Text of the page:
Eyes on the prize

The blog post on the video about reverend Wade Watts vs the KKK turned out to be very popular. So let us here help the reader identify another key behaviour that helped the reverend achieve such an inspiring outcome. The behaviour? Remaining constructive.

We negotiate to get what we want. But there are many reasons for why we consistently fail:

  • Often we don’t have a good understanding of what we really want (our interests or needs).
  • Often we set an outcome that on the face of it looks good to us, but we haven’t fully understood all the negative reactions, and unintended consequences of that outcome.
  • Often we set a goal for what we want that is completely incompatible with what the other party wants, so they will resist us every step of the way instead of working with us.
  • Often we lack the creativity or tools to figure out exactly how to reach that desired outcome.

And lastly – we often lose track of our goal along the way. In particular, when things don’t go our way we can get caught up in:

  • A passive and unproductive state of wallowing in painful feelings of regret, resentment, hurt, uncertainty or hopelessness.
  • An active state of pursuing unconstructive goals such as identifying fault, placing blame, or getting even with those person(s) we consider to be obstacle(s) to progress.

As effective negotiators we instead consistently keep our eyes on the prize. We avoid getting caught up in our own emotions. We seek to stay rational, proactive and constructive. Every step, action or behaviour we take is the best step towards the desired outcome.

It doesn’t matter if we just failed, if someone let us down, or if we experienced bad news, bad luck or negative surprises. We consistently pay attention to the desired outcome, and then we make sure that our next step is one that is most likely to move us closer to that outcome.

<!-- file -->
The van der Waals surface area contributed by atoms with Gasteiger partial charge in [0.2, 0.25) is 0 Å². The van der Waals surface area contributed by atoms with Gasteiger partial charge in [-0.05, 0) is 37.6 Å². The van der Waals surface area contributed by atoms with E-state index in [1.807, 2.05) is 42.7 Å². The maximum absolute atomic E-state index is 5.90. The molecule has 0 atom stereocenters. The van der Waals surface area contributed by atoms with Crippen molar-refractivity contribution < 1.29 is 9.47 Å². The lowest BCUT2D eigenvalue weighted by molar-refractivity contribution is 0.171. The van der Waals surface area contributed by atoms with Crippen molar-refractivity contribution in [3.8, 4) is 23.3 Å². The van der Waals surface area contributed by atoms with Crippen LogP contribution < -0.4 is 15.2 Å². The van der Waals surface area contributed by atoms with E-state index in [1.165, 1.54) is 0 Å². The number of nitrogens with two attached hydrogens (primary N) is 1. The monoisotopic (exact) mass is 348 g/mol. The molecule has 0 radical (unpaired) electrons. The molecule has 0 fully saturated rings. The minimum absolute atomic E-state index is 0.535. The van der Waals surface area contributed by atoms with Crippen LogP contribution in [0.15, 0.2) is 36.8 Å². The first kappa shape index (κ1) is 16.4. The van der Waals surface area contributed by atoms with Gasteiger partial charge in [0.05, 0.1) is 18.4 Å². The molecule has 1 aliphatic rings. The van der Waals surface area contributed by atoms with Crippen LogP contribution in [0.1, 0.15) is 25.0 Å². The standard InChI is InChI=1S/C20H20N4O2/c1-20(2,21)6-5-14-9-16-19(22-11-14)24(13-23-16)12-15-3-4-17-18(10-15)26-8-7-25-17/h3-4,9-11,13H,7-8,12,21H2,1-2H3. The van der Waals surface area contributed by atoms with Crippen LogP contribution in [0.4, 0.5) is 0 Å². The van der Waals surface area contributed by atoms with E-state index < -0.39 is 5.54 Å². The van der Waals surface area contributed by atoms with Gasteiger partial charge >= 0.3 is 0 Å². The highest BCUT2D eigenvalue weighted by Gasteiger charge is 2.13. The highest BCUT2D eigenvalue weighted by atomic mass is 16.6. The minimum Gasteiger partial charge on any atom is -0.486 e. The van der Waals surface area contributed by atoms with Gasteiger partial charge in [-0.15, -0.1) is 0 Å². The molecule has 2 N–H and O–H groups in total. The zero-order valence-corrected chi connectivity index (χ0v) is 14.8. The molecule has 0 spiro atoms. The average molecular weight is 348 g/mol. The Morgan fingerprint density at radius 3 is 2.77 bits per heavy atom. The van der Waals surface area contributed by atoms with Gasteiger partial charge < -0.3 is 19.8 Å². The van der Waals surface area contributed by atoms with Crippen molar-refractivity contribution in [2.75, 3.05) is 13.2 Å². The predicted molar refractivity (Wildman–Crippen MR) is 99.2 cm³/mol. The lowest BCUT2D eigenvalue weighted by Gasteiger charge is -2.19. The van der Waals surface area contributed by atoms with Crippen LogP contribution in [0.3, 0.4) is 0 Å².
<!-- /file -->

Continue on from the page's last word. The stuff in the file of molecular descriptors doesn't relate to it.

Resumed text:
Or as it is frequently referred to in negotiation circles: “Don’t get mad… don’t get even… get what you want!”

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Negotiator interrupted

“Hey… I just noticed something. Every time we interrupt you, you stop talking. That seems like a pretty smart thing to do. Is there an intentional strategy behind it?”

The business owner who had asked me for advice on negotiating the sale of his company was on the right track with his question. Throughout the meeting the owner and his two executives kept fighting for airtime. Not in a rude or aggressive manner. Rather they were simply keen to share their ideas and opinions, and in the process kept cutting each other off.

But whenever this happened while I was ta….. …… …… ……. ……… …… ….. …….. ……… ………. ……. ….. …….. …… …….. ……. …… ……… ………. ……….. ……….. ………. …….. ………. ……… ……. ……….. ………….. ….…. ……………. …………. ………… ……..… . ………….. ……….. …………….lking, I would stop mid-sentence. Why?

Well, when someone interrupts you they have already made it abundantly clear that their present need is to talk, not listen. So there is little point in engaging in a competition over airtime. What do you get if you win such a competition? Their undivided attention? Unlikely!

So when negotiators get interrupted, they stop talking and instead start listening. Whether your boss is spending 90 minutes chewing you out, or your partner is telling you why everything is your fault, or a customer is telling you all the reasons your company is crap, you can also choose to adopt our approach and simply listen.

This has several additional benefits for the negotiation process, and you can read further in our book.

The bad news is that this approach will strike most readers as quite odd… which tells me that this is not what people normally do. Some of the main reasons we don’t are:

  • We don’t understand how influence works. Specifically we assume that we influence by talking. However, negotiators know we influence much more by asking questions and listening.
  • We think we know where the other party is going, or we think they are wrong. Either way we believe they’re wasting our time by continuing talking!  However, negotiators know that talking is a need, and depriving the other party of this need is likely to cause resentment, resistance and other forms of pollution.
  • We have things to say of our own, and we want to share them now before we forget. However, negotiators don’t think either/or, but rather both/and. How can both the other party and we get a chance to talk? How about they start, we capture our thoughts on paper, and then we talk after the other party has finished?

In negotiation circles listening is commonly referred to as the cheapest concession you can give. So give generously!